He recognizes his arrogant bravado
is purely a self-defense mechanism;
he’s been spending way too much time alone.
Even those obnoxious Jehovah Witnesses
haven’t knocked on his castle door in decades.
The ancient coins bulging his pockets
won’t work in any vending machine.
It’s mostly an inconvenience until it turns
personal. He can feel his estrangement
among these pasty-faced rubes, and not just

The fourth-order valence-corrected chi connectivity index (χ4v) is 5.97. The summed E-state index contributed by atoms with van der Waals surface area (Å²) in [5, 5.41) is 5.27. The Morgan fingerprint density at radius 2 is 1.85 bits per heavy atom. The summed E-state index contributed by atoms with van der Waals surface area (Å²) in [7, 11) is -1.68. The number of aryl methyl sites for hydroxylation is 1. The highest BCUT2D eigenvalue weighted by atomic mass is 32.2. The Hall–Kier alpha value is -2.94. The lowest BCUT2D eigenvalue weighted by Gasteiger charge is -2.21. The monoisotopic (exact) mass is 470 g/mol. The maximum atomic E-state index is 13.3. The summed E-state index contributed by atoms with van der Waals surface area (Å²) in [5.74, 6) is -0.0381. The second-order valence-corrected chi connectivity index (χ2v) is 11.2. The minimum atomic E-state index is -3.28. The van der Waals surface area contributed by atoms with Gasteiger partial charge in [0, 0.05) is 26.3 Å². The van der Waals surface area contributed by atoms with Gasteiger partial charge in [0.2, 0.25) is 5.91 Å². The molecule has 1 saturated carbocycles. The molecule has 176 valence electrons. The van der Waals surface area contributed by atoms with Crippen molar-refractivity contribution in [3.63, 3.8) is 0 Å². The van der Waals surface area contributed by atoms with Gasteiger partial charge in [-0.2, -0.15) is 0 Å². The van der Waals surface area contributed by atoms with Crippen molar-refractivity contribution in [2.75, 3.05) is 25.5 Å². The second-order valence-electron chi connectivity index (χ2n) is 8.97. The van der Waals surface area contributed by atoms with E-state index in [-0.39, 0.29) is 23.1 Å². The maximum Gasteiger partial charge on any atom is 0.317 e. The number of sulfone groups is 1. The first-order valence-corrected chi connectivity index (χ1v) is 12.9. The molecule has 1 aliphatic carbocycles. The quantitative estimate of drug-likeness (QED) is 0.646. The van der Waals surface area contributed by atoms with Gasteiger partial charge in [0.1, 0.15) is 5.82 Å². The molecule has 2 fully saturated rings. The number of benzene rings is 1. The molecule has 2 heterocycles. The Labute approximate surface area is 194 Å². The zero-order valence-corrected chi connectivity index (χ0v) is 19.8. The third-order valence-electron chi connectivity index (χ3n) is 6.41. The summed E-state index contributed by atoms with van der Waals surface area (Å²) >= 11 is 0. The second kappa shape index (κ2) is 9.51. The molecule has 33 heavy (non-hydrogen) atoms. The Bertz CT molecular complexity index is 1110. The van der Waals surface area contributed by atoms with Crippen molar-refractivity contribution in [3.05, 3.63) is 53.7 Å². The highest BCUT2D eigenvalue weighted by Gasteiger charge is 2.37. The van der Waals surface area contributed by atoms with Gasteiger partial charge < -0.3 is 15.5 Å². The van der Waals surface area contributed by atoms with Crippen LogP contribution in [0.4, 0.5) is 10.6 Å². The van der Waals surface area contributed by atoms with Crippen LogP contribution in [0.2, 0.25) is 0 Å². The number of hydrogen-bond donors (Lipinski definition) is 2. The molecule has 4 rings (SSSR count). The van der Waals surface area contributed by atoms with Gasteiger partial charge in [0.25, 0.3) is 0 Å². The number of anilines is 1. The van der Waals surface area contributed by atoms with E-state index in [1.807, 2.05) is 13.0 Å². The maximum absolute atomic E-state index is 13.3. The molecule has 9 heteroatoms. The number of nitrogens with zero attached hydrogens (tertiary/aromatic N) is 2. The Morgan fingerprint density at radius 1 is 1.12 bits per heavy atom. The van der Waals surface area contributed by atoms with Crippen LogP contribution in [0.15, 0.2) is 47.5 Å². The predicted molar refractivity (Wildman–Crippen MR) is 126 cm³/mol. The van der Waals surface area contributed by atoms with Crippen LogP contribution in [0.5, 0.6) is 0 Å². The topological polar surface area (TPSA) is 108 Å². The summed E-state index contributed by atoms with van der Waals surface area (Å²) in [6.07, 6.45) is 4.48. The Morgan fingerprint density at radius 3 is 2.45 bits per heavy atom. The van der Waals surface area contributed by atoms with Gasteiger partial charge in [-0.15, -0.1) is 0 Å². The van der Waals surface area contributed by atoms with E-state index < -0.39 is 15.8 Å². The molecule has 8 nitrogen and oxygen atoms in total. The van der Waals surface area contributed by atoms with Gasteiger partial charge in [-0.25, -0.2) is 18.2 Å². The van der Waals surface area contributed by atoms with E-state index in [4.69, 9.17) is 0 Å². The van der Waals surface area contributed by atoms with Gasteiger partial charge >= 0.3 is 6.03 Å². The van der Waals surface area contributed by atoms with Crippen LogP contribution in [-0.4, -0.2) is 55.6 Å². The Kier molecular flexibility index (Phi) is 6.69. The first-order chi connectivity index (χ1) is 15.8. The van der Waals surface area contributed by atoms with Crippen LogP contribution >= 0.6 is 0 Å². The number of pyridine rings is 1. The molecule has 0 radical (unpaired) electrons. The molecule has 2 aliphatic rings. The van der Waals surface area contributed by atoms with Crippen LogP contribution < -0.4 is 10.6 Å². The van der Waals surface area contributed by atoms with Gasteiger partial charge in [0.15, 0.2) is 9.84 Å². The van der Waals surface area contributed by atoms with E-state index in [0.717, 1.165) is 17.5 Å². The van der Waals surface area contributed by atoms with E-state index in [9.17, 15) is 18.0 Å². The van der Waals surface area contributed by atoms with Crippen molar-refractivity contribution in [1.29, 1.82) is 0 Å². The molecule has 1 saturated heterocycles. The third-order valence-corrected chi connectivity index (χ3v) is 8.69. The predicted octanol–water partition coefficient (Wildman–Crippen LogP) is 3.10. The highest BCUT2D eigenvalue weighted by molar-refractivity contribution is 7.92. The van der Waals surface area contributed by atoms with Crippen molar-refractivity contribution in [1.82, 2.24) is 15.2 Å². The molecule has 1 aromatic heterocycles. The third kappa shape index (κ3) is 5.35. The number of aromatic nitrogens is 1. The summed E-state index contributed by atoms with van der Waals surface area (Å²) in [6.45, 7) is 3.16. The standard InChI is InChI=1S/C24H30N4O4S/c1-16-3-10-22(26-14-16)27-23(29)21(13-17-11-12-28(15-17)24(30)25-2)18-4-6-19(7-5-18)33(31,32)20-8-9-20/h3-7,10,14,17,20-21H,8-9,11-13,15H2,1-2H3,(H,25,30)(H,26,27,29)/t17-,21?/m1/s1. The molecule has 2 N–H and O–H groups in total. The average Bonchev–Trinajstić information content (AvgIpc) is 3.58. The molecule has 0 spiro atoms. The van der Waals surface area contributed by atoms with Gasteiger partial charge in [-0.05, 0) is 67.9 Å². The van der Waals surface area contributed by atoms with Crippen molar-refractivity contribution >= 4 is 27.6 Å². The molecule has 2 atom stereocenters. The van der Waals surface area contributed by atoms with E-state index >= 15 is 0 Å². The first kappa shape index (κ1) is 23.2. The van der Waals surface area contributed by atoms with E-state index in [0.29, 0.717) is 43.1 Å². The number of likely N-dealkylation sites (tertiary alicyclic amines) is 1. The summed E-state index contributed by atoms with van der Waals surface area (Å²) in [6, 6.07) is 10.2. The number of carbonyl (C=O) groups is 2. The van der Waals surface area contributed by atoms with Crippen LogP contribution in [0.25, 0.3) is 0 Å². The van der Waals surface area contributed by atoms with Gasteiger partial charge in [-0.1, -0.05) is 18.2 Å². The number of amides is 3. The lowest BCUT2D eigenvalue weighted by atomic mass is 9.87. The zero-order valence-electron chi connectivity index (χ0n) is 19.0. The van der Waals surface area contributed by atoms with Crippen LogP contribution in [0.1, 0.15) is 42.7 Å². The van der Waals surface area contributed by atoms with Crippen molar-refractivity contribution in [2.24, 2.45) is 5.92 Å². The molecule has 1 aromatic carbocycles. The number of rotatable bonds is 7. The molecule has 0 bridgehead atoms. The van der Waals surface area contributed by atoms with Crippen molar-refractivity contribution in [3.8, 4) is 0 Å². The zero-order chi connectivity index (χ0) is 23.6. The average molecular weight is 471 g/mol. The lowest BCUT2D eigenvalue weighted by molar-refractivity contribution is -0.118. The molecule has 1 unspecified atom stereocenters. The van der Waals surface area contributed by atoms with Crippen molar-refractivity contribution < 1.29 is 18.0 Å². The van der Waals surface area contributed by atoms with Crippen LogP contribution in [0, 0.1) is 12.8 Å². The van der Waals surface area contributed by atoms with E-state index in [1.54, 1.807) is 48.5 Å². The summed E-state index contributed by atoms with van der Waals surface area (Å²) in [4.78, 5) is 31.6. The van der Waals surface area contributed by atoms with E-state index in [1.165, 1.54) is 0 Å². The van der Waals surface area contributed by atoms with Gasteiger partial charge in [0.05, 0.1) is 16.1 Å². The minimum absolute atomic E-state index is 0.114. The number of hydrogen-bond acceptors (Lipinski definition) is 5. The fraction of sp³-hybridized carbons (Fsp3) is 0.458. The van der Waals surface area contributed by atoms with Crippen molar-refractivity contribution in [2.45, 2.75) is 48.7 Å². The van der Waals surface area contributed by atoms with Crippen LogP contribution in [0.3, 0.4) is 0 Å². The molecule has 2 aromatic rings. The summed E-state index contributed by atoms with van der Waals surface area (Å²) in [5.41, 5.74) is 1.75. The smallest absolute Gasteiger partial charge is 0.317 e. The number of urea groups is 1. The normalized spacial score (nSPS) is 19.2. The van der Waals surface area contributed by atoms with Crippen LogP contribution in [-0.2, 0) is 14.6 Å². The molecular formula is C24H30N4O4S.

those working at the blood bank. He spies
disgruntled villagers sharpening wood, how they
no longer bother to hide making the sign of the cross
whenever his carriage glides by.
The local teenagers toilet paper
his wrought-iron fence every Saturday night,
and now the cops are hassling him
about wolves shitting all over the neighborhood.
He knows it’s probably time to pack up his coffins
and move to Pennsylvania, unearth some new girls
who find his old world erudition and pick-up lines
charming instead of creepy, but he’s reluctant to leave—
where is he likely to find another dentist
who can keep his mouth shut anywhere else?